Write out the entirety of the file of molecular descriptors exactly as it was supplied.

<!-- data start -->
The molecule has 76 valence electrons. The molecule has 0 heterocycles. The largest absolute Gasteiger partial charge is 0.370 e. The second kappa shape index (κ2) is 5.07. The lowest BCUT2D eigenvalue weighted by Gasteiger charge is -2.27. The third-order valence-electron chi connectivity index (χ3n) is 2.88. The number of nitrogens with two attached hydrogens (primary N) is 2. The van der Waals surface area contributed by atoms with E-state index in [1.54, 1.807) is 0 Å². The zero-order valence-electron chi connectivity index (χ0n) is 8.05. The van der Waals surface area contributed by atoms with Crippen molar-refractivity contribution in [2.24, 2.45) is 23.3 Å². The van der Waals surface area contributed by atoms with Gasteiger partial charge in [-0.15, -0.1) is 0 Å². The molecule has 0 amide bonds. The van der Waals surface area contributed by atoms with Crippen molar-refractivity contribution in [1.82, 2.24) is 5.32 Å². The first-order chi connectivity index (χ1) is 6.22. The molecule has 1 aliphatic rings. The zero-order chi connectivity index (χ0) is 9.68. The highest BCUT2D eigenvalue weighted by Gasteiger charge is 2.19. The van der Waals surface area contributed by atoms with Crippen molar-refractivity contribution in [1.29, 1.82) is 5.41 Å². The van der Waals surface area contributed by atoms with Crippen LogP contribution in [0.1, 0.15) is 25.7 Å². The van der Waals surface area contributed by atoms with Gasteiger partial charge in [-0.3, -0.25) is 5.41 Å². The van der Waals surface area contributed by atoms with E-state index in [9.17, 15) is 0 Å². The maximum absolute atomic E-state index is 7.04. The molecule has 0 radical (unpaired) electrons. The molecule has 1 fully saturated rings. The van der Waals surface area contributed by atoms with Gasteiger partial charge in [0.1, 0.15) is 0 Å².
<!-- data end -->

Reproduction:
The molecule has 76 valence electrons. The molecule has 0 heterocycles. The largest absolute Gasteiger partial charge is 0.370 e. The second kappa shape index (κ2) is 5.07. The lowest BCUT2D eigenvalue weighted by Gasteiger charge is -2.27. The third-order valence-electron chi connectivity index (χ3n) is 2.88. The number of nitrogens with two attached hydrogens (primary N) is 2. The van der Waals surface area contributed by atoms with E-state index in [1.54, 1.807) is 0 Å². The zero-order valence-electron chi connectivity index (χ0n) is 8.05. The van der Waals surface area contributed by atoms with Crippen molar-refractivity contribution in [2.24, 2.45) is 23.3 Å². The van der Waals surface area contributed by atoms with Gasteiger partial charge in [-0.15, -0.1) is 0 Å². The molecule has 0 amide bonds. The van der Waals surface area contributed by atoms with Crippen molar-refractivity contribution in [1.82, 2.24) is 5.32 Å². The first-order chi connectivity index (χ1) is 6.22. The molecule has 1 aliphatic rings. The zero-order chi connectivity index (χ0) is 9.68. The highest BCUT2D eigenvalue weighted by Gasteiger charge is 2.19. The van der Waals surface area contributed by atoms with Crippen molar-refractivity contribution in [1.29, 1.82) is 5.41 Å². The van der Waals surface area contributed by atoms with Crippen LogP contribution in [0.1, 0.15) is 25.7 Å². The van der Waals surface area contributed by atoms with Gasteiger partial charge in [-0.3, -0.25) is 5.41 Å². The van der Waals surface area contributed by atoms with E-state index in [9.17, 15) is 0 Å². The maximum absolute atomic E-state index is 7.04. The molecule has 0 radical (unpaired) electrons. The molecule has 1 fully saturated rings. The van der Waals surface area contributed by atoms with Gasteiger partial charge in [0.1, 0.15) is 0 Å².